Alcoa (AA) Posts a Surprising Profit, Defying Bearish Expectations
Aluminum producer Alcoa (AA: Charts, News) kicked off earnings season on Wall Street on Tuesday, reporting a massive improvement over its previous quarter and forcing analysts to rethink their bearish sentiments. Alcoa reported its first quarter earnings on a dark day for the major indices, as the markets continued a 5-day losing streak due to Spanish debt, Chinese inflation and American employment numbers.
Alcoa, like many non-precious metals producers, has been in a slump ever since the global financial crash of 2009. Shares now trade at less than a fifth of its all time high of $47.35 in 2007. Shares have declined 48% over the past twelve months, despite improvements in the overall market. The 120-year old company, which is the world's fourth-largest aluminum producer, has been squeezed by rising operating costs and depressed prices. In January, Alcoa reduced its global aluminum-smelting capacity by 12% in an effort to increase its negative profit margins. Looking ahead, Alcoa raised its fiscal 2012 global growth forecast for the aerospace, automotive, transportation, packaging, construction and industrial gas turbine markets.
Alcoa claimed that global aluminum demand would rise by 7% for the year. It notably trimmed its growth outlook for China by a single percentage point to 11%, still higher than most analysts' forecasts. China's property sales have declined 30% year-on-year, causing significantly lower demand for metals and other commodities.
Since Alcoa's fabricated aluminum is used across so many sectors, its outlook is considered an accurate forecast of global economic health. "Challenges remain in this economy," stated CEO Klaus Kleinfeld, "but we approach them better prepared than ever before." Over the past year, Kleinfeld's performance-based yearly bonus has fallen 45% along with Alcoa's stock.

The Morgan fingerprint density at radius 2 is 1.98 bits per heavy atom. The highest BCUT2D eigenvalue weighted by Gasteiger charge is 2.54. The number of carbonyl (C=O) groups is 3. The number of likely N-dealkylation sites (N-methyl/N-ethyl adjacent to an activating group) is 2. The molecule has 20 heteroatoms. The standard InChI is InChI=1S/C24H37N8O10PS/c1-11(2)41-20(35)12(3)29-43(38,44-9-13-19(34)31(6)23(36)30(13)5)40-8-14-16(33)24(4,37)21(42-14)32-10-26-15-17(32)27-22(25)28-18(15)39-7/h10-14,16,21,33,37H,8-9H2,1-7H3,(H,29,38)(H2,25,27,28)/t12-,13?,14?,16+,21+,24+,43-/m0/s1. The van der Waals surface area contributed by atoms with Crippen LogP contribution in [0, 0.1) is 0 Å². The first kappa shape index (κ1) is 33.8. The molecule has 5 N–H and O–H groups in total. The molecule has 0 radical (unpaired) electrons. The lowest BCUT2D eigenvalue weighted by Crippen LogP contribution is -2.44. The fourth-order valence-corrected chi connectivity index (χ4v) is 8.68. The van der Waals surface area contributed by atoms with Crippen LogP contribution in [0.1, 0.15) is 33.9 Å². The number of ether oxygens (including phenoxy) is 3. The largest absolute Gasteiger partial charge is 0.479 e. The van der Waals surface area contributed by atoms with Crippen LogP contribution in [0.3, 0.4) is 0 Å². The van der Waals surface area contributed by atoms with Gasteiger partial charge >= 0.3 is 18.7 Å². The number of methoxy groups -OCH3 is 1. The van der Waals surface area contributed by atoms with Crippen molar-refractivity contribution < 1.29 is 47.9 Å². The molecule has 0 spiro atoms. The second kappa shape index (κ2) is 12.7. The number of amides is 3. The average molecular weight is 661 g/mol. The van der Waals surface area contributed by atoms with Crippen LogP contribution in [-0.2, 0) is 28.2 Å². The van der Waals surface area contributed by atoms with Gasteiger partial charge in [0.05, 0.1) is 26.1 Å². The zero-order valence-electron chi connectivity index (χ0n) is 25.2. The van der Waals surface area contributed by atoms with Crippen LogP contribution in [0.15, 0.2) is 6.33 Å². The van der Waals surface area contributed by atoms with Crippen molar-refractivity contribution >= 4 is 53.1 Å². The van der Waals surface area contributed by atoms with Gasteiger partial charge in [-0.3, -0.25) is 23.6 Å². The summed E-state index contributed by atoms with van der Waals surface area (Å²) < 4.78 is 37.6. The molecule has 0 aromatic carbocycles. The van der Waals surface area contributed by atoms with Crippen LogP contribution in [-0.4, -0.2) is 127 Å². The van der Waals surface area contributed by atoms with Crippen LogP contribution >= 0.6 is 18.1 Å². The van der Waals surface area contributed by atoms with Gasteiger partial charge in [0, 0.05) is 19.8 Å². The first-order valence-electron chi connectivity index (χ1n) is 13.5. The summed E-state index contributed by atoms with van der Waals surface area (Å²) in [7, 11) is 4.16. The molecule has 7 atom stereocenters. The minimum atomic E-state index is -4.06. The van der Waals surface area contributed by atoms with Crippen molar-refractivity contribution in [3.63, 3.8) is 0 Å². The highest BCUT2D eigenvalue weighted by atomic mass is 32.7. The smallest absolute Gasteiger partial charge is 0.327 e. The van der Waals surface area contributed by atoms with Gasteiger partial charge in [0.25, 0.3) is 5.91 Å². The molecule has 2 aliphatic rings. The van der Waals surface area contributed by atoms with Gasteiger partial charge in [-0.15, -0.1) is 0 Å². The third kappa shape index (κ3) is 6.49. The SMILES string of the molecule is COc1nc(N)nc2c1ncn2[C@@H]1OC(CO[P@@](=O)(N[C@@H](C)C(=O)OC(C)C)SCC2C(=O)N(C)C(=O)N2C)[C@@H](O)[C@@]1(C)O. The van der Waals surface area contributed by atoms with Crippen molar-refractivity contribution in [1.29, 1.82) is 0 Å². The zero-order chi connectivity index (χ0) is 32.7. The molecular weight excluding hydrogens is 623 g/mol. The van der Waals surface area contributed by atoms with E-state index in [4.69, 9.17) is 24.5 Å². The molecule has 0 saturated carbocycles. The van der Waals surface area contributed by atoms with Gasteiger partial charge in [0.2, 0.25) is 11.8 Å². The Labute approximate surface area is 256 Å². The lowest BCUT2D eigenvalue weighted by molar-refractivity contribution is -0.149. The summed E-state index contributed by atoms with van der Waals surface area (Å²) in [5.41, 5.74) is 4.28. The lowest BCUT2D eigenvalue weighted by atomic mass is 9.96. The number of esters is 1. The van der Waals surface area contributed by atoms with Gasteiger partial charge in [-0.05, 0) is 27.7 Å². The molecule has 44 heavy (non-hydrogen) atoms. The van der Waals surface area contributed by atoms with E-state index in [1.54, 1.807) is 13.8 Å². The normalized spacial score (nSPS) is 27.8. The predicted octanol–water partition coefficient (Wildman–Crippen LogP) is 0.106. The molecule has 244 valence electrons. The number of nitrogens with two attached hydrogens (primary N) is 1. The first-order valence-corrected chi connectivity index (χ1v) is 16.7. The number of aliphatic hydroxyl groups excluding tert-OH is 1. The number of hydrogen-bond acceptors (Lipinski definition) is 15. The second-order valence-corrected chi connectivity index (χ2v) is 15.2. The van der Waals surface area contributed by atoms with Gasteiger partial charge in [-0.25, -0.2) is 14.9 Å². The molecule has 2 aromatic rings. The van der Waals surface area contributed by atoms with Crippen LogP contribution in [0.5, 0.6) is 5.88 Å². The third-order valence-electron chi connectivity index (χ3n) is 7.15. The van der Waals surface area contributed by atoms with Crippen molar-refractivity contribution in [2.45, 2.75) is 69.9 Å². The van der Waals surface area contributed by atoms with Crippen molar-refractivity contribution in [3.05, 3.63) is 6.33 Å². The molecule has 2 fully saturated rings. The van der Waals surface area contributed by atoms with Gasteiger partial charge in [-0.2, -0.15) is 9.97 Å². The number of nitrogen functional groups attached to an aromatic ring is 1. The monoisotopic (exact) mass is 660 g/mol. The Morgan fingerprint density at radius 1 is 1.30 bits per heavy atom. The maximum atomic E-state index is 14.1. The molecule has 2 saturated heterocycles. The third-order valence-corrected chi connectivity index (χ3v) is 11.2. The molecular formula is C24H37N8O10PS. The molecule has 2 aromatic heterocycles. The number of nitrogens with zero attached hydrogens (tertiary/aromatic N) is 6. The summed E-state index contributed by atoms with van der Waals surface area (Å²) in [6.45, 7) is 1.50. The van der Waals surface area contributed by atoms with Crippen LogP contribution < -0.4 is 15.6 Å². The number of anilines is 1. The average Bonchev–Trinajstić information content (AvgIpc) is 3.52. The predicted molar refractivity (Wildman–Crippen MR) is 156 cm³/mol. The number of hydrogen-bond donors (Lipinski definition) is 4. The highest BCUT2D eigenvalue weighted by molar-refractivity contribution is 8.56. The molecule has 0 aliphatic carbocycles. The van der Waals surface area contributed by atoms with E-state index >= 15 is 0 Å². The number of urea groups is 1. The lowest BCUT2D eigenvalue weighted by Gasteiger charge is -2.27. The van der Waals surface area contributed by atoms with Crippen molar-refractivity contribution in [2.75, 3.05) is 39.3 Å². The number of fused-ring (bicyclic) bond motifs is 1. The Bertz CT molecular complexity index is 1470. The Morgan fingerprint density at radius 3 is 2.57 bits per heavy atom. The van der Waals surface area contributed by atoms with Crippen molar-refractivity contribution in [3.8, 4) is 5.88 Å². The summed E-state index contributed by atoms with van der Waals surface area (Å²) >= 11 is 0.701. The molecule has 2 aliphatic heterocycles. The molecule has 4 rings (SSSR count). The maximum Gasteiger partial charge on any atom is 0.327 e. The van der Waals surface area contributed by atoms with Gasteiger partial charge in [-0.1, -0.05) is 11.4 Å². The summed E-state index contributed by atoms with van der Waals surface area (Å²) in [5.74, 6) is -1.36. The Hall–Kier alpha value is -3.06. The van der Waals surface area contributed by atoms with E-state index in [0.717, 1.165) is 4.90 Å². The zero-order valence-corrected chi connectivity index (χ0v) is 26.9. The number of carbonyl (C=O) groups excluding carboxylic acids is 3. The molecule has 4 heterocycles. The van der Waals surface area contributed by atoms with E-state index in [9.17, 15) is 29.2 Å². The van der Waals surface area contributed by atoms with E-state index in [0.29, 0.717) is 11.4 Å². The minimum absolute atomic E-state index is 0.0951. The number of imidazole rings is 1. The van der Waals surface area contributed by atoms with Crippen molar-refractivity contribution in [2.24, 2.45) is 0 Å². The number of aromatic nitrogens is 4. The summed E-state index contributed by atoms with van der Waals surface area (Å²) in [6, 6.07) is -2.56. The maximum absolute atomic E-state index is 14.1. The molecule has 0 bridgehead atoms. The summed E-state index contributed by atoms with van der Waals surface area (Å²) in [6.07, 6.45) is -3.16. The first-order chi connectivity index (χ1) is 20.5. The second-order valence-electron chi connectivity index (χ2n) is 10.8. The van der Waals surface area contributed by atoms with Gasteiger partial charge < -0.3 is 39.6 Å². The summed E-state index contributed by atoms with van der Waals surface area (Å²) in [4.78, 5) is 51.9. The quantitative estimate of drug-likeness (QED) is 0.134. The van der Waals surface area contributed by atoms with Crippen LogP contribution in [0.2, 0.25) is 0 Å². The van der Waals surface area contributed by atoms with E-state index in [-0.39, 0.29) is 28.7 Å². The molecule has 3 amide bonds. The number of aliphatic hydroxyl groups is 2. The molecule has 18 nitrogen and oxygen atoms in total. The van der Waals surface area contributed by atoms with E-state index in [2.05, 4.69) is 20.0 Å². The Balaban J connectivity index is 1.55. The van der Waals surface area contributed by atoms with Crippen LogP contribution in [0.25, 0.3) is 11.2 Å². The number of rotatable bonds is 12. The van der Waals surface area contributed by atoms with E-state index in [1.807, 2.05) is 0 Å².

Alcoa's strong results hint that the upcoming earnings season may not be as bleak as many analysts expect. It may also breathe life back into commodity stocks, which have been beaten down by a downbeat forecast in demand from China, the world's largest importer of raw commodities. China reported that imports of refined metal, copper alloy and overseas products decreased from February to March, which sparked a massive sell-off in metal stocks. Copper futures were especially hard hit, tumbling to three-month lows on the news. China's explosive growth has also fueled the growth of the Australian and Canadian stock markets, which are dominated by mining and raw material stocks. Aluminum prices have declined nearly 20% from the previous year, but have bottomed out and slowly risen from $2,020 per tonne on January 1 to $2,126 per tonne on March 31.
While Alcoa's profit is a bullish catalyst in an increasingly bearish market, investors should be aware that the unfolding Spanish debt crisis and slumping American employment figures could continue to depress the market. Alcoa can be considered a deep value stock, trading at 9.7 times forward earnings with a 5-year PEG ratio of 0.95. Historically, the stock has never been cheaper, but it's going to be a bumpy ride back up, with the stock highly vulnerable to macro factors rather than micro ones.
Other News About AA
Alcoa Inc. Downside Risk Remains Despite Soaring Shares On Surprise 1Q Profit
Alcoa remains a risky bet despite strong earnings.
US stocks rebound after Alcoa's robust results
Alcoa props up Wall Street after Tuesday's rout. Other Stocks in the News
Starbucks To Triple China Workforce, Stores In 3 Years
Starbucks expands strongly into China.
Yum Brands CEO David Novak sees jump in compensation
Yum's CEO's pay soars along with the company's strong stock performance.
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